“But look at that face! That's all that matters.”

Almost everyone pulled out their cell phones, excitedly filming their puppies as they ate their fancy little cakes and sumptuous dishes. Passers-by with and without dogs peered inside only to see an essentially ridiculous sight.

That's how Fred Makota, an 81-year-old retired plumber, and his 12-year-old miniature poodle Lucy ended up here.

They met about a decade ago, just a few blocks away from here. Fred almost ran him over with his car one night. He has no collar, no chips, and no one else is claiming it. "We've been together ever since," he said.

The two of them sat on the bench and watched the furry little bichon, gingerly licking the fine white confection the size and shape of his face. At the counter, a bug-eyed Boston terrier in a hoodie glanced doubtfully at the cookie box. Some dogs are more interested in wrestling than eating, while others sit quietly and politely at the table.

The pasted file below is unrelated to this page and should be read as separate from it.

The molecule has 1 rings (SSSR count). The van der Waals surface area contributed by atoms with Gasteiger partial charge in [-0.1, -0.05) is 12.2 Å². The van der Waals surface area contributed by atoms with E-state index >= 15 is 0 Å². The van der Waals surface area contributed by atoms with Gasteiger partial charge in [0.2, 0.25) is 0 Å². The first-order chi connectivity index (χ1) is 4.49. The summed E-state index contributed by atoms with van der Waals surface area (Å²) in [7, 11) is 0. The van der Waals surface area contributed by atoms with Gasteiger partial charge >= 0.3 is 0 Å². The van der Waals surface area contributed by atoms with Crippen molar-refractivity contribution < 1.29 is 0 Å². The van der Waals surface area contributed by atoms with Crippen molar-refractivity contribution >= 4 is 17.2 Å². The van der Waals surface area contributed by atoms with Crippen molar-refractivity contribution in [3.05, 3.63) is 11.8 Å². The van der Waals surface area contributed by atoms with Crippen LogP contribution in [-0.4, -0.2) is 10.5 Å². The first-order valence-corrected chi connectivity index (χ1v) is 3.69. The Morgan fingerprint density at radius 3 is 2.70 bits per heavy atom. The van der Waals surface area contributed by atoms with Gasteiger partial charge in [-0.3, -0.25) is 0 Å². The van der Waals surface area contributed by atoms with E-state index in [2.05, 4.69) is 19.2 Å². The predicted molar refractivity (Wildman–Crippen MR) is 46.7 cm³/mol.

Many customers celebrate special occasions, adoption anniversaries or birthdays.

“I absolutely love fine dining for myself and love tasting menus,” said Monique Rao, who brought Pickles to celebrate the dog's 15th birthday. “It is a special treat to have him experience the same. He deserved it."

Acar is a smart and respectable lady, carefully sorting out each course, grading every morsel and helping herself to only the best. Then, he walked over to another table, to see if they might want to offer him some more of the best.

Rao then gave Pickles' leftovers to Cole.

Meanwhile Jojo, a little yorkie, shuddered with joy as his owner selected a teal ball speckled with a whisper of gold foil.

An ardent Sagittarius and seeker of novelty, 14-year-old Jojo, and his family have been driving here from just over an hour north, for a day full of celebrations. Then, they will take a walk in San Francisco's Golden Gate Park. For now, Jojo dove into the teal cake, lush gold foil reflecting in his dark eyes as he devoured his birthday treat.